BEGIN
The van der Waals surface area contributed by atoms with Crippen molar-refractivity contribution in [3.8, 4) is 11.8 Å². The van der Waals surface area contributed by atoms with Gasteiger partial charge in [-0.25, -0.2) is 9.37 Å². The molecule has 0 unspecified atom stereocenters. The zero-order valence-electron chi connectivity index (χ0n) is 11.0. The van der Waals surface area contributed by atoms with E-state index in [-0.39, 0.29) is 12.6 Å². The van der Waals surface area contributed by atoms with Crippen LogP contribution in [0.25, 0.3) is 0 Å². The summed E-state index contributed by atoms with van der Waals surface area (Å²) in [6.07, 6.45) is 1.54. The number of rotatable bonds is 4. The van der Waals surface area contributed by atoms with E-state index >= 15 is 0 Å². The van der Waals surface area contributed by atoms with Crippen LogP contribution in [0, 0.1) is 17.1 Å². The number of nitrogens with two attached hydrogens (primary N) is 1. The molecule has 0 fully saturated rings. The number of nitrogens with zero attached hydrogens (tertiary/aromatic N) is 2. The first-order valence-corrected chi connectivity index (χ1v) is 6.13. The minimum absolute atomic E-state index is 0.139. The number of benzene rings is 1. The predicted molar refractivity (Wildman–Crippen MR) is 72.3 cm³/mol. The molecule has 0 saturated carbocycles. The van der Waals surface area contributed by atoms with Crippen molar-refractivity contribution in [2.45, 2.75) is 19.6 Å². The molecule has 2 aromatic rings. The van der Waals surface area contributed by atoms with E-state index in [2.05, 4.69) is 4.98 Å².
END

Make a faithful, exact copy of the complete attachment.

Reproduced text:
The van der Waals surface area contributed by atoms with Crippen molar-refractivity contribution in [3.8, 4) is 11.8 Å². The van der Waals surface area contributed by atoms with Gasteiger partial charge in [-0.25, -0.2) is 9.37 Å². The molecule has 0 unspecified atom stereocenters. The zero-order valence-electron chi connectivity index (χ0n) is 11.0. The van der Waals surface area contributed by atoms with E-state index in [-0.39, 0.29) is 12.6 Å². The van der Waals surface area contributed by atoms with Crippen LogP contribution in [0.25, 0.3) is 0 Å². The summed E-state index contributed by atoms with van der Waals surface area (Å²) in [6.07, 6.45) is 1.54. The number of rotatable bonds is 4. The van der Waals surface area contributed by atoms with E-state index >= 15 is 0 Å². The van der Waals surface area contributed by atoms with Crippen LogP contribution in [0, 0.1) is 17.1 Å². The number of nitrogens with two attached hydrogens (primary N) is 1. The molecule has 0 fully saturated rings. The number of nitrogens with zero attached hydrogens (tertiary/aromatic N) is 2. The first-order valence-corrected chi connectivity index (χ1v) is 6.13. The minimum absolute atomic E-state index is 0.139. The number of benzene rings is 1. The predicted molar refractivity (Wildman–Crippen MR) is 72.3 cm³/mol. The molecule has 0 saturated carbocycles. The van der Waals surface area contributed by atoms with Crippen molar-refractivity contribution in [2.45, 2.75) is 19.6 Å². The molecule has 2 aromatic rings. The van der Waals surface area contributed by atoms with E-state index in [2.05, 4.69) is 4.98 Å².